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Many of the discussions in this small volume seem to offer little in the way of helpful education. This may be because the discussion does not relate the various scientific advances closely enough to what the average man knows. For example, it will not profit a man much to know that there is a device capable of seeing 100,000 colors, that the perfect fly repellent has yet to be developed, or that different shaped knobs on the automobile panel can simplify car operation. These and other scientific findings reported are interesting but open to so many arguments that their value may be questioned. Nevertheless, there is a considerable amount of interesting material. Anyone who has watched the Johns Hopkins Science Review on television will agree that many extremely stimulating programs have been presented. Perhaps the lesson from this is that science teaching can be effective only when it is given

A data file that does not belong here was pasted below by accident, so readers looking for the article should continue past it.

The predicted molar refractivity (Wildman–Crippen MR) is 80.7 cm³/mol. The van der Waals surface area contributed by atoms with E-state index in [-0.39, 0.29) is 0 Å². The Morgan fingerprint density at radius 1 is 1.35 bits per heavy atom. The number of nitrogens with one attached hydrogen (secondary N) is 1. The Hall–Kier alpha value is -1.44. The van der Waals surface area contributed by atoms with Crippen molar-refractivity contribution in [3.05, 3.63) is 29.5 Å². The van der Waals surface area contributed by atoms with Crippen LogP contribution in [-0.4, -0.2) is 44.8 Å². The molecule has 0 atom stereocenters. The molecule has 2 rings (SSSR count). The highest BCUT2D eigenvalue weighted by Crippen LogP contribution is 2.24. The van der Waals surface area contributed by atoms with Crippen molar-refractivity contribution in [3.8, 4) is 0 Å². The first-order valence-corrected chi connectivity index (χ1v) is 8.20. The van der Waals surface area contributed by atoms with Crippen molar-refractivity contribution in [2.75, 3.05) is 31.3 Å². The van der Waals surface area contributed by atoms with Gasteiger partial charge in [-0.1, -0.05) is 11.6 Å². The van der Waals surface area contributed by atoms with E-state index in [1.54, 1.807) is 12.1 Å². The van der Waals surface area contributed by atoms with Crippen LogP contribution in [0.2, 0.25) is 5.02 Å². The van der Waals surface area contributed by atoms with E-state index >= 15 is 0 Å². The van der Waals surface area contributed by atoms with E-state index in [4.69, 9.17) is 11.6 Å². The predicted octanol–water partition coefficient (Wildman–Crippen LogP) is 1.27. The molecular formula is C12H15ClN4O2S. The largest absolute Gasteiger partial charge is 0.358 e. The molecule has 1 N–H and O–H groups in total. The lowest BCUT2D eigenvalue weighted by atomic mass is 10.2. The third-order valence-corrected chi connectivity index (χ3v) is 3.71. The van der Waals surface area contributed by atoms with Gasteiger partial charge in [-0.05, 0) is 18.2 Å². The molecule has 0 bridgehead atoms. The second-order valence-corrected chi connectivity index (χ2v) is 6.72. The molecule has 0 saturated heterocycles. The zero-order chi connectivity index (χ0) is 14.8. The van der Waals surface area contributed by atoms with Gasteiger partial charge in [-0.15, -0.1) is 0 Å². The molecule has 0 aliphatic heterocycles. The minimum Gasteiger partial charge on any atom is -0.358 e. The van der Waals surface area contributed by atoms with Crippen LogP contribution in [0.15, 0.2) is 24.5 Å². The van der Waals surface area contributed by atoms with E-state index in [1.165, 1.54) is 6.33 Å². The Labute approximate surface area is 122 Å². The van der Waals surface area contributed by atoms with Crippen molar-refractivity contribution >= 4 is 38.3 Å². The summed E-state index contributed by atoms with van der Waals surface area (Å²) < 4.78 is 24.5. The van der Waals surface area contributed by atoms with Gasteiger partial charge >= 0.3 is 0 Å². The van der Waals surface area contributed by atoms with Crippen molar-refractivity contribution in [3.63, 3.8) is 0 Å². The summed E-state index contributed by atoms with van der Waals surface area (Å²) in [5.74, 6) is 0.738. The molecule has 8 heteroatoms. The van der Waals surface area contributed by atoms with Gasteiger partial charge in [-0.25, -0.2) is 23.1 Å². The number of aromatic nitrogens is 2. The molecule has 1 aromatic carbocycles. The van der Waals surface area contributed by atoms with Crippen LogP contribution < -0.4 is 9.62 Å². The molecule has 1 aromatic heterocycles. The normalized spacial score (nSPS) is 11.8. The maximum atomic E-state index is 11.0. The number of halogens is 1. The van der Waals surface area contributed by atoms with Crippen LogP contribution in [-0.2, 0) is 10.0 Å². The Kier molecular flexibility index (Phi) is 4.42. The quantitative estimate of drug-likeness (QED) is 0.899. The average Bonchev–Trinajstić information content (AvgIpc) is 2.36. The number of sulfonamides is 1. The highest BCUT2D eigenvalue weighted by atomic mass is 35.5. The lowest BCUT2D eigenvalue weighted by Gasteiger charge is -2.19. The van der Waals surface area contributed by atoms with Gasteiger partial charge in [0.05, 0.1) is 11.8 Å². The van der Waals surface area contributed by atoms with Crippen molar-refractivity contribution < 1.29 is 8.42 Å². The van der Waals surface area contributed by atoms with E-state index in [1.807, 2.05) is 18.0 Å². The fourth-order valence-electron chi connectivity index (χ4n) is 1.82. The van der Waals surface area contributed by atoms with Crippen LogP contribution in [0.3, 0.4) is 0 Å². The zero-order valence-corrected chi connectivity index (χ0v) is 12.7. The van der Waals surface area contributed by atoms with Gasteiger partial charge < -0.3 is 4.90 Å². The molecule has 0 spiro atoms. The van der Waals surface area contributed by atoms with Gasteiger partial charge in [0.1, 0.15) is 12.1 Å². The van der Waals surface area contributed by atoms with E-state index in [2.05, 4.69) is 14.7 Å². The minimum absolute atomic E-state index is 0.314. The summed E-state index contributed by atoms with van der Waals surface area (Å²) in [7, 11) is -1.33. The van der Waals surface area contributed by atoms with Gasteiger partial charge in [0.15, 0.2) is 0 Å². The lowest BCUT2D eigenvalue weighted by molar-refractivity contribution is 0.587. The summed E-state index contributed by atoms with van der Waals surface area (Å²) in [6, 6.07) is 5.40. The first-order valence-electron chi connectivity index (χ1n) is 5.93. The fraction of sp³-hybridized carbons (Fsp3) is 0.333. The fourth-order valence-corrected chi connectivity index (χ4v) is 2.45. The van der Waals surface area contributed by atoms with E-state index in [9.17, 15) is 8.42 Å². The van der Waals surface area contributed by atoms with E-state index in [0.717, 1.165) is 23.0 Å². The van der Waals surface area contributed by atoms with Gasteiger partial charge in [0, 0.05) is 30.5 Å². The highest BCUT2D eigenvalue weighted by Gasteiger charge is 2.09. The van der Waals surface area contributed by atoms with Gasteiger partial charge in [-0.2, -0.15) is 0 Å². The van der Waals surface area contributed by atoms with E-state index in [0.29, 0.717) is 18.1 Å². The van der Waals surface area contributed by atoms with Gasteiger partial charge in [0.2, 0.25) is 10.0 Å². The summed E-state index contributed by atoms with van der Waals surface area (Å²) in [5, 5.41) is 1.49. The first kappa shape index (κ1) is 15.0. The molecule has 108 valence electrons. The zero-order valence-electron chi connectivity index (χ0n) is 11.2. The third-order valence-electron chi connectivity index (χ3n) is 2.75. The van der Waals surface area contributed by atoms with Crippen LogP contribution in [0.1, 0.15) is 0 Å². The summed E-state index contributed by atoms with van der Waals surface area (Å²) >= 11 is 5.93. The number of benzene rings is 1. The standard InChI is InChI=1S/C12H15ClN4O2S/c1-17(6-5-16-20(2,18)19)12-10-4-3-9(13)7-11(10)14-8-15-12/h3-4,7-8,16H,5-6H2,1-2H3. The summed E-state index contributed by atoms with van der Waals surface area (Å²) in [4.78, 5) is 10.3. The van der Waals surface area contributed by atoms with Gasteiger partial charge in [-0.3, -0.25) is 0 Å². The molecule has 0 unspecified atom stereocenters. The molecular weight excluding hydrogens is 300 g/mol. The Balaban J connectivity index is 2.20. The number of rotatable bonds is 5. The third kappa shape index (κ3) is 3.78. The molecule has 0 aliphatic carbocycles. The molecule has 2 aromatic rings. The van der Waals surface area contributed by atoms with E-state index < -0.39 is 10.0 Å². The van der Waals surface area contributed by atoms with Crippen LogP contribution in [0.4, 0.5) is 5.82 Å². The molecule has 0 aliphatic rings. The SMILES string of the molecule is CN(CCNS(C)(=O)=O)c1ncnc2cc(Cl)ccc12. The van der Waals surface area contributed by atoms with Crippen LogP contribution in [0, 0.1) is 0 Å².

Today's Science and You. JAMA. 1952;149(13):1259. doi:10.1001/jama.1952.02930300085039
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